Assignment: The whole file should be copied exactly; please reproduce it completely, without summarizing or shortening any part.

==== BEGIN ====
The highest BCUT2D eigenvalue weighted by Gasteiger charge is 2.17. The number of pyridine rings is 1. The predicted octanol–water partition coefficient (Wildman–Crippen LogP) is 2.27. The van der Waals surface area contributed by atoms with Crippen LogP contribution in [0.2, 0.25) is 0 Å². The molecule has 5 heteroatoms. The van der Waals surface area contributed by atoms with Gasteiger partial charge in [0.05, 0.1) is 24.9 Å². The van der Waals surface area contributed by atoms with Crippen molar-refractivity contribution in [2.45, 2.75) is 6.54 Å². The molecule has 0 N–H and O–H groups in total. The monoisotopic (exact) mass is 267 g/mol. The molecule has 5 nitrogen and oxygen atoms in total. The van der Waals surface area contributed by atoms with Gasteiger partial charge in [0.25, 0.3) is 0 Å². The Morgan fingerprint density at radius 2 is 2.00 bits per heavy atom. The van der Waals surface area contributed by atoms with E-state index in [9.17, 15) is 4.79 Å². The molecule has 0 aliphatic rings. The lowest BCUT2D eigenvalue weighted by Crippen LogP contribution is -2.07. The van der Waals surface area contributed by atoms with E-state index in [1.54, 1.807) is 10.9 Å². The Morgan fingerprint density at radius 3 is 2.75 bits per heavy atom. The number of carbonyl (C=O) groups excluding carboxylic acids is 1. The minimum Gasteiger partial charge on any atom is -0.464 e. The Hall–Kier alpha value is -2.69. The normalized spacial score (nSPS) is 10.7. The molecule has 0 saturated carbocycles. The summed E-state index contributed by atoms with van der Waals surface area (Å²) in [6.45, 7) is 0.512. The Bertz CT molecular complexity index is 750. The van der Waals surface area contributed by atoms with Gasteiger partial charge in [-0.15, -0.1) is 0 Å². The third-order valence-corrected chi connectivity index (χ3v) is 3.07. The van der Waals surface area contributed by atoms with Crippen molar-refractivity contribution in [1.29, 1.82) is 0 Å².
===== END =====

The highest BCUT2D eigenvalue weighted by Gasteiger charge is 2.17. The number of pyridine rings is 1. The predicted octanol–water partition coefficient (Wildman–Crippen LogP) is 2.27. The van der Waals surface area contributed by atoms with Crippen LogP contribution in [0.2, 0.25) is 0 Å². The molecule has 5 heteroatoms. The van der Waals surface area contributed by atoms with Gasteiger partial charge in [0.05, 0.1) is 24.9 Å². The van der Waals surface area contributed by atoms with Crippen molar-refractivity contribution in [2.45, 2.75) is 6.54 Å². The molecule has 0 N–H and O–H groups in total. The monoisotopic (exact) mass is 267 g/mol. The molecule has 5 nitrogen and oxygen atoms in total. The van der Waals surface area contributed by atoms with Gasteiger partial charge in [0.25, 0.3) is 0 Å². The Morgan fingerprint density at radius 2 is 2.00 bits per heavy atom. The van der Waals surface area contributed by atoms with E-state index in [9.17, 15) is 4.79 Å². The molecule has 0 aliphatic rings. The lowest BCUT2D eigenvalue weighted by Crippen LogP contribution is -2.07. The van der Waals surface area contributed by atoms with E-state index in [1.54, 1.807) is 10.9 Å². The Morgan fingerprint density at radius 3 is 2.75 bits per heavy atom. The number of carbonyl (C=O) groups excluding carboxylic acids is 1. The minimum Gasteiger partial charge on any atom is -0.464 e. The Hall–Kier alpha value is -2.69. The normalized spacial score (nSPS) is 10.7. The molecule has 0 saturated carbocycles. The summed E-state index contributed by atoms with van der Waals surface area (Å²) in [6.45, 7) is 0.512. The Bertz CT molecular complexity index is 750. The van der Waals surface area contributed by atoms with Gasteiger partial charge in [-0.15, -0.1) is 0 Å². The third-order valence-corrected chi connectivity index (χ3v) is 3.07. The van der Waals surface area contributed by atoms with Crippen molar-refractivity contribution in [1.29, 1.82) is 0 Å².